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Tuesday, 2 October 2012

Composting

Composting turns waste into nutrients for your garden and can help reduce climate change. You don't need a big garden to make your own compost. Most garden weeds, and uncooked vegetable and fruit peelings can be composted. Many local councils sell cheaper compost bins. Get advice from the RecycleNow website.

Why composting is important

More than a third of household rubbish is food or garden waste and most of this ends up in landfill. When green and food waste breaks down in landfill, it can give off methane, a gas that has a big effect on climate change. When green waste is properly composted at home, it doesn't give off methane. This means that composting can help reduce climate change as well as provide free food for your soil.

Mixing compost into soil will have many benefits, like providing nutrients that help plants grow and helping the soil hold on to moisture. It can even help slow down weed growth. If you make your own compost, it can help you avoid peat-based composts. Extracting peat to make compost damages wildlife and adds to climate change.

Many households in the UK compost their green and food waste, and this number is growing.

Make your own compost

Many councils sell home compost bins, often at a reduced price. You can also buy compost bins and smaller Green Cone and Bokashi bins from retailers like local garden centres and DIY stores.

For advice about home composting, visit the RecycleNow website or telephone the home compost helpline on: 0845 600 0323.

What you can and can't compost

The number of people who make their own compost is growing fast

In your garden you can compost:

  • fruit and vegetable peelings
  • tea bags and coffee grounds
  • crushed egg shells
  • grass cuttings, prunings, old bedding plants and hedge trimmings
  • scrunched or shredded paper and some kinds of cardboard
  • animal hair
  • vacuum dust (only from woollen carpets)
  • garden and pond plants

In your garden you shouldn't compost:

  • cat or dog excrement
  • meat and fish
  • dairy products
  • diseased plants
  • disposable nappies
  • shiny card
  • hard objects

Make your own worm farm

Another way of making compost is to make or buy a wormery. Building your own worm farm will help reduce your household food waste. It produces beneficial worm compost (‘vermicompost’) and liquid feed for your garden or allotment.

Worms will easily turn your cardboard, food scraps and garden waste into rich compost, though they do not like citrus peelings or large bones or chunks of meat and fish. They will also happily compost natural materials such as hair, wool, and eggshells.

Home collection for garden and food waste

Many local authorities and community organisations will collect waste from your home for composting.

Garden waste collections

Some councils may be able to offer a collection of garden waste from your home. Many councils compost this waste and sell it for use at home. Green waste collections are often free but some councils charge a small fee.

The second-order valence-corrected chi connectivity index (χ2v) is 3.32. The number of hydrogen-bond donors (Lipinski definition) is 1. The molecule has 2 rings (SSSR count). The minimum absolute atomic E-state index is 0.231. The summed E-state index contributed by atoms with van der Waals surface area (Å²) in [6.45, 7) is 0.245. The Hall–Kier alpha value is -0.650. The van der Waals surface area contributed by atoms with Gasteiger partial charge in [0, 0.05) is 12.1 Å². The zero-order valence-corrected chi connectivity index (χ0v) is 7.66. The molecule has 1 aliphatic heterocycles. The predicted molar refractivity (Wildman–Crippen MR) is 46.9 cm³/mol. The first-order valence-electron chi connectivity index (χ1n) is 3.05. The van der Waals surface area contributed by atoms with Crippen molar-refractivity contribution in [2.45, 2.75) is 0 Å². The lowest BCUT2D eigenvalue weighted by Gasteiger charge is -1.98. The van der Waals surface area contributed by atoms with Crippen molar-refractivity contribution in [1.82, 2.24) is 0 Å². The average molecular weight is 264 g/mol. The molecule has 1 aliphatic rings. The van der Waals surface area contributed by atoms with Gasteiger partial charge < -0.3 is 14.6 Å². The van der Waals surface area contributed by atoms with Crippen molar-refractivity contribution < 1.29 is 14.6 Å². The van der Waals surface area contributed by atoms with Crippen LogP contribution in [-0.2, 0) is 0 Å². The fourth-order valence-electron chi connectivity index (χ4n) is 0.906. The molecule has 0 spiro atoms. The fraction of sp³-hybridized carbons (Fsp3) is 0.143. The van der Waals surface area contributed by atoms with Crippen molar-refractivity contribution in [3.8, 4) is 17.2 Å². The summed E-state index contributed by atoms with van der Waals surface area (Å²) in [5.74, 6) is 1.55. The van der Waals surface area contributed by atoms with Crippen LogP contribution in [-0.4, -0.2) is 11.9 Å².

The link below asks you for your postcode. It then takes you to the pages on your local council website that deal with disposing of garden waste.

Food waste collections

Your local authority, or a community scheme, may collect food waste from your home and take it away for composting or anaerobic digestion. Schemes that compost kitchen waste must be approved to handle food and kitchen waste by the State Veterinary Service, under the 'Animal By-Products Regulations'.

The link below will take you to your local council website where you can find out more.

Taking garden waste to a recycling centre

You can also take garden waste to your local household waste and recycling centre (civic amenity site). You will find skips for garden waste that will be composted, and the compost sold or used locally.

Your council looks after local waste and recycling centres and can advise you on opening times and locations.

Community composting

Contact an organisation like the Community Composting Network to get involved in projects that encourage people to compost.

Composting pond plants

Some pond and water plants can cause a lot of damage to other plants and animals. For example, the floating pennywort can grow 20 centimetres a day, blocking out light and reducing the oxygen for other plants and animals.

You can compost pond plants or put them in your council’s garden waste collection bin. Don’t dump plants in the wild as they could get into ponds or streams and start spreading.

Find out how to stop the spread of aquatic plants on the ‘Be plant wise’ page.

Animals and kitchen waste

Generally, keeping domestic pets doesn't prevent you using composted kitchen waste in the garden.

However, some animals mustn’t be allowed near food waste because they could catch diseases from it. If you keep any of the following animals, you mustn’t compost on the premises:

  • pigs
  • cattle
  • sheep
  • goats
  • deer
  • other hoofed animals

If you keep poultry, you must compost using an enclosed container so that the poultry doesn’t come into contact with it.

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